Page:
Different, not disabled

Danette Dooley danette@nl.rogers.com
Published on October 22, 2011
Tom Jackman

Tom Jackman showed up for an interview with The Telegram toting a case full of books, movies, speeches and pamphlets about Asperger syndrome.

Although he often speaks about his experiences living with the autism spectrum disorder at conferences, the 34-year-old is more comfortable corresponding with people by email than face-to-face.

People with Asperger syndrome often find it difficult to interact with others. They pay particular attention to detail, thrive on routine and repetitious tasks and aren’t big fans of change.

“If somebody is going to move the furniture around the room, they should tell me on Monday if they’re going to do it on Wednesday so I don’t just walk into the room on Wednesday and see it all changed around,” Jackman explained.

When speaking at conferences, Jackman uses humour to break the ice.

At a Targa Newfoundland event on Sept. 17, he quipped: “Whose idea was it, anyway, to ask the socially awkward Asperger’s person to give a speech. … I am glad I can read this to you and not have to make eye contact, since making eye contact is something Asperger’s people find difficult to do.”

Jackman is on the Autism Society’s Newfoundland and Labrador board of directors and chairs an Autism Society of Canada advisory committee.

He was in Winnipeg this month to speak at a conference hosted by Asperger Manitoba Inc.

“I am glad I got the call up from St. John’s to Winnipeg. I am sure that many of the St. John’s Ice Caps AHL players would love such a call up to Winnipeg this winter,” he said in his speech.

In addition to the jokes, Jackman always gets his serious message across. People should look at Asperger syndrome as a difference rather than a disability, he says.

“By not letting it hold me back too much, I have developed into a talented and unique individual,” he told his Winnipeg audience.

Meeting the Australian-born psychologist Tony Attwood was the highlight of his trip to Winnipeg. Attwood is author of “The Complete Guide to Asperger Syndrome” — which Jackman had Attwood sign.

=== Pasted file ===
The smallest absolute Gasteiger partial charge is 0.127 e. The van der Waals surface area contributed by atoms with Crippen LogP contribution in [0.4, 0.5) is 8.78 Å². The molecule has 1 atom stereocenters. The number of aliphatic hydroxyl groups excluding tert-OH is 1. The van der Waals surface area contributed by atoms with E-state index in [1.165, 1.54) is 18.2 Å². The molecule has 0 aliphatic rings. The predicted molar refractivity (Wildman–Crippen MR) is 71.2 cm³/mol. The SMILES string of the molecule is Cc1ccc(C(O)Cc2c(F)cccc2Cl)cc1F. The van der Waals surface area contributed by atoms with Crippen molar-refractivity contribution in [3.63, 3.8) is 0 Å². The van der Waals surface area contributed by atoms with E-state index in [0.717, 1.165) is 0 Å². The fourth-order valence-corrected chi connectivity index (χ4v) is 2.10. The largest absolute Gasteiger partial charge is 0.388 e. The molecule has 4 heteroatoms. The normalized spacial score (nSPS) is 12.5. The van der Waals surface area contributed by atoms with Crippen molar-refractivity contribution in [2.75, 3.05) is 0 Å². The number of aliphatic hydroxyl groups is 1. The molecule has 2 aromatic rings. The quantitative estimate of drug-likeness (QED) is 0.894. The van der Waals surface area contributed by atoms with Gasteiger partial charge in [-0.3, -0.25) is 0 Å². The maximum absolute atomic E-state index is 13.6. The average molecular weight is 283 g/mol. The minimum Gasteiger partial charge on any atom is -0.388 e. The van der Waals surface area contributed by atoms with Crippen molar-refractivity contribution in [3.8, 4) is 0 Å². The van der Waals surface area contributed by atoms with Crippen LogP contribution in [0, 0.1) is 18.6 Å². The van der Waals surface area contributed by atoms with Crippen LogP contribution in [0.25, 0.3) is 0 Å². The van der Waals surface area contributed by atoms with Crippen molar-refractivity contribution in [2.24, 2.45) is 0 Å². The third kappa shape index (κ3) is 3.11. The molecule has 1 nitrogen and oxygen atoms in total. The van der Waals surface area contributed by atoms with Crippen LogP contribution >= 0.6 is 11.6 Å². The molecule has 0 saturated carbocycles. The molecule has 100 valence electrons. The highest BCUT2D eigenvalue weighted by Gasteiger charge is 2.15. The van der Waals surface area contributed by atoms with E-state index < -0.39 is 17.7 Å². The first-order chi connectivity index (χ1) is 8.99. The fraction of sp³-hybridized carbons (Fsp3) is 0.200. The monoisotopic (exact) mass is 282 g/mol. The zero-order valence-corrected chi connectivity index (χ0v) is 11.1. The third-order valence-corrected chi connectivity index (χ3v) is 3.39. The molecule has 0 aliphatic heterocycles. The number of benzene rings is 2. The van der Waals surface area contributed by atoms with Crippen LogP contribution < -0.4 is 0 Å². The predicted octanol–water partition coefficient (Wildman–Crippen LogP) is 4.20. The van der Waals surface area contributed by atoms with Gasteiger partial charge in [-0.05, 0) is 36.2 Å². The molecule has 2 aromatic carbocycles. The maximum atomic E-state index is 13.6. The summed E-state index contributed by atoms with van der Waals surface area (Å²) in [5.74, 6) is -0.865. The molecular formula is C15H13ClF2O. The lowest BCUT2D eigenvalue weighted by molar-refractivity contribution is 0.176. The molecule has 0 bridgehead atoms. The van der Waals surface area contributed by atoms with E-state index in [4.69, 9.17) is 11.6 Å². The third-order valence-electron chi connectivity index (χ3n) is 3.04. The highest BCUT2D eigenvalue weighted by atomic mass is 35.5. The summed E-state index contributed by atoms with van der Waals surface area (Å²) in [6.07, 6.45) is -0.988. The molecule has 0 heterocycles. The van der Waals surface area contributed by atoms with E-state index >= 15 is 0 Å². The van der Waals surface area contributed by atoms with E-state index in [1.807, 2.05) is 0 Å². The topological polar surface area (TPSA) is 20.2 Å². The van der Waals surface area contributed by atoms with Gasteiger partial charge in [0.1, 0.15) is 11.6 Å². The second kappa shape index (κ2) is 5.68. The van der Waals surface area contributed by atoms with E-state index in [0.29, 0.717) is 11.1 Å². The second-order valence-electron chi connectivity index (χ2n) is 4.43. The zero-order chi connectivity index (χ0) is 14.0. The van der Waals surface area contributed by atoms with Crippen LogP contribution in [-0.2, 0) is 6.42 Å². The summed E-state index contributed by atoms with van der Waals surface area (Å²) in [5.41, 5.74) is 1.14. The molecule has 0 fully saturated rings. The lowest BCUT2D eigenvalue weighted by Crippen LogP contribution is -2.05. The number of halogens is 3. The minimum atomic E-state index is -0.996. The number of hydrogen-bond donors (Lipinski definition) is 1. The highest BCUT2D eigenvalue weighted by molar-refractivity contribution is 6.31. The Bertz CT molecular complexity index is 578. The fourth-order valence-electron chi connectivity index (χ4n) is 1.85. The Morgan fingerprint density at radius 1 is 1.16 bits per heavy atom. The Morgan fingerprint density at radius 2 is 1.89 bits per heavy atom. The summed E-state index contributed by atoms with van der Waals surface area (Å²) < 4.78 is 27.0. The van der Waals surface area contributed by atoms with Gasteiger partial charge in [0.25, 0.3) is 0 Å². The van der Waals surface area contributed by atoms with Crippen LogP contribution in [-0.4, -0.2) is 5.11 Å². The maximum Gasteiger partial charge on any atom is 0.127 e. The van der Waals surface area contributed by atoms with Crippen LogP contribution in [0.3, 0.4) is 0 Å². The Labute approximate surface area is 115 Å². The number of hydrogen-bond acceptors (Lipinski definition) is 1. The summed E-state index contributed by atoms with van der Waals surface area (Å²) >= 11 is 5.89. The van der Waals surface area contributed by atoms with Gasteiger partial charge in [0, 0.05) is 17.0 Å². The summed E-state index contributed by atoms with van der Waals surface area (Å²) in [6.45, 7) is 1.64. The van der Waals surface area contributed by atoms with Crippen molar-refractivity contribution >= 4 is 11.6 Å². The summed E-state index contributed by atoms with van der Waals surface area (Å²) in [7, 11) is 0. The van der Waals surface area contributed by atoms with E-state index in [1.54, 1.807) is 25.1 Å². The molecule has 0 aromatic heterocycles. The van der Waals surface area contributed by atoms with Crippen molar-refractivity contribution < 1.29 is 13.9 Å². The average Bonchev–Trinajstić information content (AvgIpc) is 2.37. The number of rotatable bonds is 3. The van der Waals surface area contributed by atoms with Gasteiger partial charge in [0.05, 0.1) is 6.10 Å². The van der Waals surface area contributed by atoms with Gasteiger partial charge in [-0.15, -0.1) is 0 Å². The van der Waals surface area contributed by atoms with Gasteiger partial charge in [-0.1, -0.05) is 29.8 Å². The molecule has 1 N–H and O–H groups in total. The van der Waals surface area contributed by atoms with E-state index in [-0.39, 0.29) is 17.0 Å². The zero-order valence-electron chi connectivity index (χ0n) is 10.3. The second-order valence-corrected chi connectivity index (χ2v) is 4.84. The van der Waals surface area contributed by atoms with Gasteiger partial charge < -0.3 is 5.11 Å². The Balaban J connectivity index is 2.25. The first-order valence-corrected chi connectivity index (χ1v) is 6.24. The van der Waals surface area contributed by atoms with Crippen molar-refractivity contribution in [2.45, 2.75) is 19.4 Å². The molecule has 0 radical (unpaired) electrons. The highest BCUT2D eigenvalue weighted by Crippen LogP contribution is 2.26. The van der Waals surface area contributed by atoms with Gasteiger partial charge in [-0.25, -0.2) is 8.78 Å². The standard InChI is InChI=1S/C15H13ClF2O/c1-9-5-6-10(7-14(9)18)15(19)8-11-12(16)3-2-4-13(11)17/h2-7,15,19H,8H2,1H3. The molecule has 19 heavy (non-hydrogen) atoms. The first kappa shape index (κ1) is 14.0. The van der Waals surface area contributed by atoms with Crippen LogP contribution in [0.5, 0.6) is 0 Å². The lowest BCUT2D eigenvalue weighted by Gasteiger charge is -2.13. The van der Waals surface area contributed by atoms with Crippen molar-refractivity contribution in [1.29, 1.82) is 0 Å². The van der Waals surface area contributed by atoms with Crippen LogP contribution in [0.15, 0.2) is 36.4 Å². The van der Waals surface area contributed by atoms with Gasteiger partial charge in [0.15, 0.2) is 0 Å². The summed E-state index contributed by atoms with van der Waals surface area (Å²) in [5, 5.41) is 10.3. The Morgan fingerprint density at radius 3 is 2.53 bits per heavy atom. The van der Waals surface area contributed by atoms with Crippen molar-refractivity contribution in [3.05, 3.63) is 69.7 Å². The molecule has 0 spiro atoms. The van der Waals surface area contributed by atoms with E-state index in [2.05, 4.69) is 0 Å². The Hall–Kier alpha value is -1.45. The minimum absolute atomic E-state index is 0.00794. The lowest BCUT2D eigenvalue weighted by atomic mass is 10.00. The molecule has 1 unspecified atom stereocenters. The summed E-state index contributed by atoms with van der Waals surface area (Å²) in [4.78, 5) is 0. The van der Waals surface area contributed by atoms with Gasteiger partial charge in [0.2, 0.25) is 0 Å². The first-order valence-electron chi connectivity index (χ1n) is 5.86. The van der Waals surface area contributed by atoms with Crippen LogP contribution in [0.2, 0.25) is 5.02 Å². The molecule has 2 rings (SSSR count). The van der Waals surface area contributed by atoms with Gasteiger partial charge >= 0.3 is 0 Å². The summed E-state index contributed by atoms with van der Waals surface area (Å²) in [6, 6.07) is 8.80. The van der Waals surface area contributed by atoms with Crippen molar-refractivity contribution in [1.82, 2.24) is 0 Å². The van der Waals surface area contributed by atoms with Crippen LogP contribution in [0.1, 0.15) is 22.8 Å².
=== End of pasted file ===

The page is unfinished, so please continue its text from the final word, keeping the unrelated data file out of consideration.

While he’s not comfortable in unfamiliar situations, Jackman says there are occasions when he’ll “come out of his comfort zone.”

That happened during his trip to Winnipeg.

Travelling alone, he became anxious waiting for his flight to take off and decided to show one of his books to a flight attendant.

“Then, when I was getting off, she asked me if I knew which gate I had to go to.”

Having someone check on him from time to time helps him feel less stressed, he said.

“I like to be social and I like to make connections. It’s just hard to make friendships and relationships.”

Jackman volunteers with the annual Targa motorsport event and speaks intently and passionately about his work.

“I program in all the car numbers and that goes onto the clock. … I don’t have to communicate a lot and if something goes wrong, they’ll just tell me to stop putting in numbers.”

Jackman also volunteers with Rogers Television and will be behind the camera at the Ice Caps hockey games at Mile One Centre.

October is Autism Awareness Month and Autism Society Canada has launched a campaign for people to share their stories to help remove the stigmas associated with autism. The stories are posted on the society’s website to raise awareness about the need for a national strategy to support Canadians with autism.

Wendy Skinner, executive director of the provincial autism society, says her group involves people with autism in its strategic planning.

 “And we are extremely fortunate to have Tom as a member of our board of directors,” she said of Jackman.

Jackman will be taking part in the local Active for Autism walk fundraiser Sunday morning at the Elaine Dobbin Centre for Autism in St. John’s. After talking about the event, he leafs through one of his books — “All Cats Have Asperger Syndrome,” by Kathy Hoopman — and pauses at the last page.

“I like how this book ends, that an Asperger child is like any other child. Give them a little space and offer them a little understanding and then everyone can sit back and enjoy the unique individual he becomes. We just need a little bit of support here and there.”

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danette@nl.rogers.com